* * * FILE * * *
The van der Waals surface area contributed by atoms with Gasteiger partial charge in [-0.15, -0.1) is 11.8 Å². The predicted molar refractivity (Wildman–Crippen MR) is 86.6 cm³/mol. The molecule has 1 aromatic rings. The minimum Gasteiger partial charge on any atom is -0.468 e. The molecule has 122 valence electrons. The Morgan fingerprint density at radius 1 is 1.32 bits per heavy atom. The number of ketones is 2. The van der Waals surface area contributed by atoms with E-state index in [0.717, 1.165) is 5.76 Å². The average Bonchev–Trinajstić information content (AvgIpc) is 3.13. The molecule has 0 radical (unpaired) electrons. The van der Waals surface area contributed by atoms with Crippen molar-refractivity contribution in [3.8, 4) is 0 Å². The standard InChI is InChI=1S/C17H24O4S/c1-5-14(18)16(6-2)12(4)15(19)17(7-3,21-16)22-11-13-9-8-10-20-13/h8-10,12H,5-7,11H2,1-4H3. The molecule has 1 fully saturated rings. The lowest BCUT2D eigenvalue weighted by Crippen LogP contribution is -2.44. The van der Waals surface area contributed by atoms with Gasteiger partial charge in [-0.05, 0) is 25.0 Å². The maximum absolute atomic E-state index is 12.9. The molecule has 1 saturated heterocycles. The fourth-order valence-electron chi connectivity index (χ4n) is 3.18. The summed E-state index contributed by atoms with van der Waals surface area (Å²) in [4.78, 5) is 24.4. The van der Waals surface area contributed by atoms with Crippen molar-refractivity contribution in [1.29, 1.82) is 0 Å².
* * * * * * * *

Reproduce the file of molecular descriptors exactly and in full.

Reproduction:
The van der Waals surface area contributed by atoms with Gasteiger partial charge in [-0.15, -0.1) is 11.8 Å². The predicted molar refractivity (Wildman–Crippen MR) is 86.6 cm³/mol. The molecule has 1 aromatic rings. The minimum Gasteiger partial charge on any atom is -0.468 e. The molecule has 122 valence electrons. The Morgan fingerprint density at radius 1 is 1.32 bits per heavy atom. The number of ketones is 2. The van der Waals surface area contributed by atoms with E-state index in [0.717, 1.165) is 5.76 Å². The average Bonchev–Trinajstić information content (AvgIpc) is 3.13. The molecule has 0 radical (unpaired) electrons. The van der Waals surface area contributed by atoms with Crippen molar-refractivity contribution in [3.8, 4) is 0 Å². The standard InChI is InChI=1S/C17H24O4S/c1-5-14(18)16(6-2)12(4)15(19)17(7-3,21-16)22-11-13-9-8-10-20-13/h8-10,12H,5-7,11H2,1-4H3. The molecule has 1 fully saturated rings. The lowest BCUT2D eigenvalue weighted by Crippen LogP contribution is -2.44. The van der Waals surface area contributed by atoms with Gasteiger partial charge in [-0.05, 0) is 25.0 Å². The maximum absolute atomic E-state index is 12.9. The molecule has 1 saturated heterocycles. The fourth-order valence-electron chi connectivity index (χ4n) is 3.18. The summed E-state index contributed by atoms with van der Waals surface area (Å²) in [4.78, 5) is 24.4. The van der Waals surface area contributed by atoms with Crippen molar-refractivity contribution in [1.29, 1.82) is 0 Å².